Pike River role part of Little’s rejuvenation

EDITORIAL

The formation of the Pike River Recovery Agency marks the honouring of a commitment by the new Government and is another sign of the restoration of former Labour leader Andrew Little.

Actions to allow for re-entry of the Pike River mine were in the plan for the Government’s first 100 days. It has allocated $7.6 million a year over three years and the agency is aiming for re-entry by March 2019.

Little has been at the forefront of this key commitment from the coalition Government. On Sunday, the seventh anniversary of the disaster, he handed the mine access-road key to the families of the 29 men who died.

His quiet compassion and measured approach is a big difference from the “Angry Andy” jibes thrown at him by National in his early days as leader of the Opposition.

The portfolios he has been given show he is recognised as someone with ability and mana.

Little is ranked eighth in the new Cabinet. As well as the Pike River appointment he is Minister for Justice, Courts, the Government Communications Security Bureau, the SIS and Treaty of Waitangi Negotiations. All are potentially tricky portfolios and all match his skill set as a lawyer.

For example, the Pike River re-entry is by no means assured. Both Little and Prime Minister Jacinda Ardern have told the families re-entry will be a dangerous task. They have said that if it is found to be too dangerous, they will not risk any future loss of life — something the families accept.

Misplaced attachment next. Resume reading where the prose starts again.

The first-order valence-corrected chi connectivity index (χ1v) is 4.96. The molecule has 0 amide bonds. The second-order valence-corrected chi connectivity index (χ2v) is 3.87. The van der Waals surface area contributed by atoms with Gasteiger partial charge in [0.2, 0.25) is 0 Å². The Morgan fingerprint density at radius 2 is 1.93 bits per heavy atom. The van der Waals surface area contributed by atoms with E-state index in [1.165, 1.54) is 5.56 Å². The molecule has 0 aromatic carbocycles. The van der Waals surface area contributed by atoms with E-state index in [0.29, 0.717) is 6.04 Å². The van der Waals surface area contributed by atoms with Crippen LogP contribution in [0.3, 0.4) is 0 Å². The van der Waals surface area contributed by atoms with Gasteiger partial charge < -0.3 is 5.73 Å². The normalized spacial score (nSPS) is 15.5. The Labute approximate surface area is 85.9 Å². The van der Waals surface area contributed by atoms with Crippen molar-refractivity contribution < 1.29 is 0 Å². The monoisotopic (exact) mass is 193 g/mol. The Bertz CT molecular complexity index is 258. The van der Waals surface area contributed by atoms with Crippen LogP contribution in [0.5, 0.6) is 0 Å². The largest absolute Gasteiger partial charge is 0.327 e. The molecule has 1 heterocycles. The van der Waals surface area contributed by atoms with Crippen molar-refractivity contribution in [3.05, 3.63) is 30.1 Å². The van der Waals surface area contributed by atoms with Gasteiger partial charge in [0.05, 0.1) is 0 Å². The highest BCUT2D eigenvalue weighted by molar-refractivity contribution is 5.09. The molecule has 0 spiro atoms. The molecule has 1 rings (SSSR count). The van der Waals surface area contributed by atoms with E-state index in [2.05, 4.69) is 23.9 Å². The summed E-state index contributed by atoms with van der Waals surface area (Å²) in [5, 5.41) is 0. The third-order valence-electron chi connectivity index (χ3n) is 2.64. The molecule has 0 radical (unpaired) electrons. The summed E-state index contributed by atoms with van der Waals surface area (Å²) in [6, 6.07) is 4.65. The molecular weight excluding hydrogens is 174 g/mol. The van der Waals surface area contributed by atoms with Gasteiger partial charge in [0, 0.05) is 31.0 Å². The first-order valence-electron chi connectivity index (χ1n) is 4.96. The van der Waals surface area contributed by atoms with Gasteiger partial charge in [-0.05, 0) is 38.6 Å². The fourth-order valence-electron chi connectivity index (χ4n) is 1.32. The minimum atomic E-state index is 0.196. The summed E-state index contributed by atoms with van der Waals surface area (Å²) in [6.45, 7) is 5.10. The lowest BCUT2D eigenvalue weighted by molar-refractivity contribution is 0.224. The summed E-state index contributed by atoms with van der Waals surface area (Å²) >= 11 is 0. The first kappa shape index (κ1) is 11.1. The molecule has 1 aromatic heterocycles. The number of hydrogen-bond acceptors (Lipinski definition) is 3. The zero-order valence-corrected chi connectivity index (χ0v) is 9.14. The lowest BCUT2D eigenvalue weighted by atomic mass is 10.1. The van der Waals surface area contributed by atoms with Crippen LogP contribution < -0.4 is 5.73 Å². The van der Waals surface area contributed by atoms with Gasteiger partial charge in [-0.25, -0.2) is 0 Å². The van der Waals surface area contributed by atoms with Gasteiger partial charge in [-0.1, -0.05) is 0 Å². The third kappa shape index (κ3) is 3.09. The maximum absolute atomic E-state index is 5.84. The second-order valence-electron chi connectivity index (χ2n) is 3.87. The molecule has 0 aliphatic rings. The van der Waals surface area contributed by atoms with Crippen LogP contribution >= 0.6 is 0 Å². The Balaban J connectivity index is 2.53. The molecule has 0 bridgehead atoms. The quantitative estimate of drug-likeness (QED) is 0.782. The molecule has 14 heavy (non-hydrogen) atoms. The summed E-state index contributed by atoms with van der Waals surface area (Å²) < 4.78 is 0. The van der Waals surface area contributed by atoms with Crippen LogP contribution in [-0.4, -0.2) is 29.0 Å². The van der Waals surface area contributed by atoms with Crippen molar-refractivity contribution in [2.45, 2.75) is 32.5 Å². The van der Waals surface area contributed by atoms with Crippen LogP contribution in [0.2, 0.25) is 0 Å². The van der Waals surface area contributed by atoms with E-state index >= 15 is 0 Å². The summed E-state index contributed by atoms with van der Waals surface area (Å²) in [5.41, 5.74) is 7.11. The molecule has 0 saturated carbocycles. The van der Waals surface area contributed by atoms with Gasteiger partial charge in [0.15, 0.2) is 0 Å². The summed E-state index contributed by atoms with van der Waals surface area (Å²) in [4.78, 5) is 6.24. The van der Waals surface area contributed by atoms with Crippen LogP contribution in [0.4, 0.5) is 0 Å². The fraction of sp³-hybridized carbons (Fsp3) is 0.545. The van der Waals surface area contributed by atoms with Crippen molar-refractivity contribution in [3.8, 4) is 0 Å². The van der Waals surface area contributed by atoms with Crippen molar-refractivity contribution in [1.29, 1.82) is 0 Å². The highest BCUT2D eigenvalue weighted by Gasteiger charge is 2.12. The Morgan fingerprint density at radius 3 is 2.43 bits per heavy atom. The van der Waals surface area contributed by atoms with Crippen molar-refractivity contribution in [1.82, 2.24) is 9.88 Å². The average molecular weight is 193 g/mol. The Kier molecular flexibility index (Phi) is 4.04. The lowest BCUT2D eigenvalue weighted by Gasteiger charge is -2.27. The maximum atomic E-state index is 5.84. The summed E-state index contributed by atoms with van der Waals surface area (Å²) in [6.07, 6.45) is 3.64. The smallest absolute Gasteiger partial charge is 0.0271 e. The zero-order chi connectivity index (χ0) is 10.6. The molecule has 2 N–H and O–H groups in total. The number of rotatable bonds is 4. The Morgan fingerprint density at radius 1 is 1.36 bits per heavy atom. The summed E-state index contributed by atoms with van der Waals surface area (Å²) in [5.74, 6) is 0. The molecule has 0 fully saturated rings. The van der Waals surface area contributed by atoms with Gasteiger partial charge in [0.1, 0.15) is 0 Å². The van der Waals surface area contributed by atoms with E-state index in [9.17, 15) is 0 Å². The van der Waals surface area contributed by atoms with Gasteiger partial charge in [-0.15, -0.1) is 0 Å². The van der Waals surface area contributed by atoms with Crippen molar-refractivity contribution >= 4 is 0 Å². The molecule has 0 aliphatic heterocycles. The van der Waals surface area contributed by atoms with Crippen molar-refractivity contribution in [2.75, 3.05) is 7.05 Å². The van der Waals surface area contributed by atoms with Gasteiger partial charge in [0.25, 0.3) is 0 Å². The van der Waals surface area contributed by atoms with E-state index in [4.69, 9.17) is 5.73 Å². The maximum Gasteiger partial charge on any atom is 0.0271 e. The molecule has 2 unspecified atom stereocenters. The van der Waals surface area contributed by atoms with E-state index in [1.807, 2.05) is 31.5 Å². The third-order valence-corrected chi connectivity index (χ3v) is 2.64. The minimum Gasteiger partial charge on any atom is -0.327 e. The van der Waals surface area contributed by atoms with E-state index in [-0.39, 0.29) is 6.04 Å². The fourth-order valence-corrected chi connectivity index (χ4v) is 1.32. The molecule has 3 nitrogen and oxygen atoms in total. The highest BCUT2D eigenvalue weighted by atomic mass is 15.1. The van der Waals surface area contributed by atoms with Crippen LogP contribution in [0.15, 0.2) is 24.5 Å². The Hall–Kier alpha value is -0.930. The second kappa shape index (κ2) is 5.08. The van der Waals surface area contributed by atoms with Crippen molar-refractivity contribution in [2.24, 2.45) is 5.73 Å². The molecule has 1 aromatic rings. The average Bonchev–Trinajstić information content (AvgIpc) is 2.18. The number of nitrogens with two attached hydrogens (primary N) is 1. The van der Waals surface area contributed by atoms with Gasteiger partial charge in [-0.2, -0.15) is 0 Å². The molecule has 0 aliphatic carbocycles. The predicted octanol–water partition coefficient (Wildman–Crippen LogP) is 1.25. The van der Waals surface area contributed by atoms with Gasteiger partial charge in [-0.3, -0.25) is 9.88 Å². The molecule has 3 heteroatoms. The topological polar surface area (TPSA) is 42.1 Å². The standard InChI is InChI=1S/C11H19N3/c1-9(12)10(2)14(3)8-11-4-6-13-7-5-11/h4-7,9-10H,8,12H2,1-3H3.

In fact, the families seem quite enamoured and comfortable with the overall approach of the new Government and of Little in person.

Some would say Labour owes Andrew Little.

His decision to fall on his sword and stand down as leader led to the appointment of a young, popular replacement who carried the party into government, albeit as part of a three-party coalition.

Freed of the pressures of falling polls and a critical media, Little is perfectly placed to fully rehabilitate himself in New Zealand’s political life.

The formation of the Pike River Recovery Agency marks the honouring of a commitment by the new Government and is another sign of the restoration of former Labour leader Andrew Little.

Actions to allow for re-entry of the Pike River mine were in the plan for the Government’s first 100 days. It has allocated $7.6 million a year over three years and the agency is aiming for re-entry by March 2019.

Little has been at the forefront of this key commitment from the coalition Government. On Sunday, the seventh anniversary of the disaster, he handed the mine access-road key to the families of the 29 men who died.

His quiet compassion and measured approach is a big difference from the “Angry Andy” jibes thrown at him by National in his early days as leader of the Opposition.

The portfolios he has been given show he is recognised as someone with ability and mana.

Little is ranked eighth in the new Cabinet. As well as the Pike River appointment he is Minister for Justice, Courts, the Government Communications Security Bureau, the SIS and Treaty of Waitangi Negotiations. All are potentially tricky portfolios and all match his skill set as a lawyer.

For example, the Pike River re-entry is by no means assured. Both Little and Prime Minister Jacinda Ardern have told the families re-entry will be a dangerous task. They have said that if it is found to be too dangerous, they will not risk any future loss of life — something the families accept.

In fact, the families seem quite enamoured and comfortable with the overall approach of the new Government and of Little in person.

Some would say Labour owes Andrew Little.

His decision to fall on his sword and stand down as leader led to the appointment of a young, popular replacement who carried the party into government, albeit as part of a three-party coalition.

Freed of the pressures of falling polls and a critical media, Little is perfectly placed to fully rehabilitate himself in New Zealand’s political life.

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